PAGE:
About Us

Self examination

Oral self-examination is stressed so that we become aware of any unusual changes at an early stage. Self- examination of the mouth alerts one for the changes that occur there. You do check to see if your teeth look clean. or if you have a sore throat then you see the back of the throat is red or your tonsils are swollen. But your knowledge about what is going on in our mouths is rather limited. At times, many changes that are visible to the naked eye cause no pain at an early stage? Education is your best friend so you will easily know what you’re looking for. All you have to do, from time to time, is to take a look at our page and call a dentist when you see you’re having a problem. If you spot any abnormality, please make an immediate dental appointment. It also should go without saying, that it is highly recommended you see a dentist on a regular basis.

Get to know about your mouth

Some parts of the mouth are quite difficult to see clearly. You need a good light and a mirror that will not get steamed up. One way to prevent steaming up is to warm the mirror and/or keep the reflecting surface moist. It is possible to buy a small mirror on a handle, like the one the dentist uses, so that you can see what is going on behind your teeth.

If you see the presence of tartar around the gum line of your tooth or teeth, please visit your dentist so that he or she can examine your mouth,detect periodontal pocket and take an x- ray to make sure about any bone loss

What is a periodontal pocket?

This is a crevice where the gum tissue has “detached” from the tooth. If left unattended by a dentist, this “pocket” will:

  1. Harbour many bacterias
  2. Continue to get worse.
  3. Possibly cause you to loose the tooth needlessly.

Remember, before plaque hardens or calcifies, there will be no need to scrape. Just a light touch of the dental scraper in the areas that your toothbrush missed is necessary. Most likely that will be around the orifices or openings of salivary gland areas (molars), and the lower anterior or front teeth both upper and lower.

When to examine your mouth?

Every 2-3 months, after you have brushed your teeth and rinsed your mouth thoroughly.

What might we expect to see in the mouth?

Our lifestyle makes us prone to dental diseases, but we come to know about them at llater stage, when they are costly, painful and sometimes difficult to treat.

  • Teeth are at risk of tooth decay or dental erosions and abrasions or we may injure them.
  • Gums are at risk of gum disease.
  • Other parts of the mouth are called the soft tissues. This includes the inside of the cheeks, on the lips, on or under the tongue, and soft palate. Together with the gums next to the teeth, these can also be affected by ulcers, sore spots, lumps and swellings, white or red patches. It is important to be aware of the early signs of mouth cancer/oral cancer, which affects these areas mainly.

Do I need to check my mouth if I have no teeth remaining?

Yes, you are still at risk of some problems, including mouth cancer/oral cancer.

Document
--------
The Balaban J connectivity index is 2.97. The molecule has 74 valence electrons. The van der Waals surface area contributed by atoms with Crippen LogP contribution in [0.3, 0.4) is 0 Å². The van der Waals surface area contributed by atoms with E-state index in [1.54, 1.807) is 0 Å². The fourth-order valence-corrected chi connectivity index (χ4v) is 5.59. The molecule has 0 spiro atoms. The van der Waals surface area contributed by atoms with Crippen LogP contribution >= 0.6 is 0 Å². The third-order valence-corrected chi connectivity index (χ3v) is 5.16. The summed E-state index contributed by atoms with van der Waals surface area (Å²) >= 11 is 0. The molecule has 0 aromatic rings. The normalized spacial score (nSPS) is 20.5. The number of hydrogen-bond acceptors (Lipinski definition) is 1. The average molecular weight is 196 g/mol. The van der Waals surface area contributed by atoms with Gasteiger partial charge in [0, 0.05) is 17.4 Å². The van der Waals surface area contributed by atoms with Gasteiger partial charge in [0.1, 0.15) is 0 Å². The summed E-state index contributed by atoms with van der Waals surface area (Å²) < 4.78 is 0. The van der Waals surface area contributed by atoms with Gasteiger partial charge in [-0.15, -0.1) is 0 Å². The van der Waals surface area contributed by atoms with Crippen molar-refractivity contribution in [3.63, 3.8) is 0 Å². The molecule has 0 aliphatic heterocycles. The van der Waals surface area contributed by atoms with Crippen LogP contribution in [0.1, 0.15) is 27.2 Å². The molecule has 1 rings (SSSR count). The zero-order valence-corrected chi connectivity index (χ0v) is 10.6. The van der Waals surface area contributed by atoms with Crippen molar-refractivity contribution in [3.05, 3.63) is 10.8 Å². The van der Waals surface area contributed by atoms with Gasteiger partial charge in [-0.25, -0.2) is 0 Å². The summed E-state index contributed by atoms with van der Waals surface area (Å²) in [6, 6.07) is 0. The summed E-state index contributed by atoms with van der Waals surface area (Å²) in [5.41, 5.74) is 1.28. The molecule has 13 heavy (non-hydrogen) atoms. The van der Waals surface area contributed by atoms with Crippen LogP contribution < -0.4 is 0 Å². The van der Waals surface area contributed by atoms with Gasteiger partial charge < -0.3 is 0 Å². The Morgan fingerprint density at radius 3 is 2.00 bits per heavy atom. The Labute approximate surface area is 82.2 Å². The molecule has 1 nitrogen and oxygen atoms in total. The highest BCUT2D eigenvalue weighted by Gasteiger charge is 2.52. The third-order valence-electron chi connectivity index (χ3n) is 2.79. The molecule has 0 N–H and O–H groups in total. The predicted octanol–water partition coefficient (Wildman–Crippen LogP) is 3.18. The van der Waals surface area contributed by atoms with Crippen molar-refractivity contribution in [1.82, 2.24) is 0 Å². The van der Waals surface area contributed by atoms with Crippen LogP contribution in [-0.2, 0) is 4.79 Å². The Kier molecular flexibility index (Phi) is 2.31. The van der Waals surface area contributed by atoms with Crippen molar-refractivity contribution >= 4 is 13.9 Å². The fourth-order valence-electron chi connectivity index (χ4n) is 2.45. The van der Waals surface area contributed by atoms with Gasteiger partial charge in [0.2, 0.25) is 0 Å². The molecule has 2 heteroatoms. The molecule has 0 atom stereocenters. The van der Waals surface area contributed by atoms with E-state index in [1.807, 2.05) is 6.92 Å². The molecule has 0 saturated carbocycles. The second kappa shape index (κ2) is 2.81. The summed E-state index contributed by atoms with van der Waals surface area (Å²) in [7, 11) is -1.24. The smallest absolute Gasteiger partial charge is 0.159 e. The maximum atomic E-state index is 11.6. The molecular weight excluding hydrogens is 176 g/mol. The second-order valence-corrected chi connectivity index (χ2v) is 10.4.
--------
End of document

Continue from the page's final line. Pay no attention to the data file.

How do I go about checking my own mouth?

  • Wash your hands.
  • Remove dentures.
  • Stand in front of the mirror in a good light.
  • First take a look at your face and neck, to check for any lumps, bumps or swellings. Examine the skin of the face and lips for sores, moles or growths. Press along the sides & front of the neck feeling for any tenderness or lumps.
  • Now you are ready to look inside…

Pull your lower lip down and look inside for any sores or colour change (e.g. redness or white patches).

Next using your thumb and forefinger feel the lip for bumps, lumps or texture change or ulcers that are taking a long time to heal.

Repeat this for your upper lip and then along the inside of your cheeks.

You may find it easier to half open the mouth (i.e. not too wide) to do this.

Look directly at the gums that surround all the teeth as viewed from the front. Then use a small mirror to see the view from the tongue side. Look for any signs of bleeding, of swelling or of shrinkage away from the teeth. Again, notice any colour changes or ulcers.

Repeat the process, looking at the teeth as viewed from the front. The small mirror can help to reflect the tongue side of the teeth. Notice any deposits on the teeth, broken and sharp areas, dark spots and obvious food traps.

Stick out your tongue. Take a gauze or tissue and grasp your tongue. View all surfaces, top, sides and underneath to check for any colour change or if there is any ulcer present which is taking too long to heal.

Finally, tilt your head back, with the mouth open wide to see the roof of the mouth and if there are any lumps or if the colour is any different than usual.

The mouth mirror may help again.

Run the tongue or a finger over the surface to feel for bumps.

Looking at the mouth regularly will help to notice any change and dental advice can be sought at an early stage. The dentist can advise you if you start to notice something unusual.

Teeth are meant to last a lifetime, and they can if you give them the attention they deserve.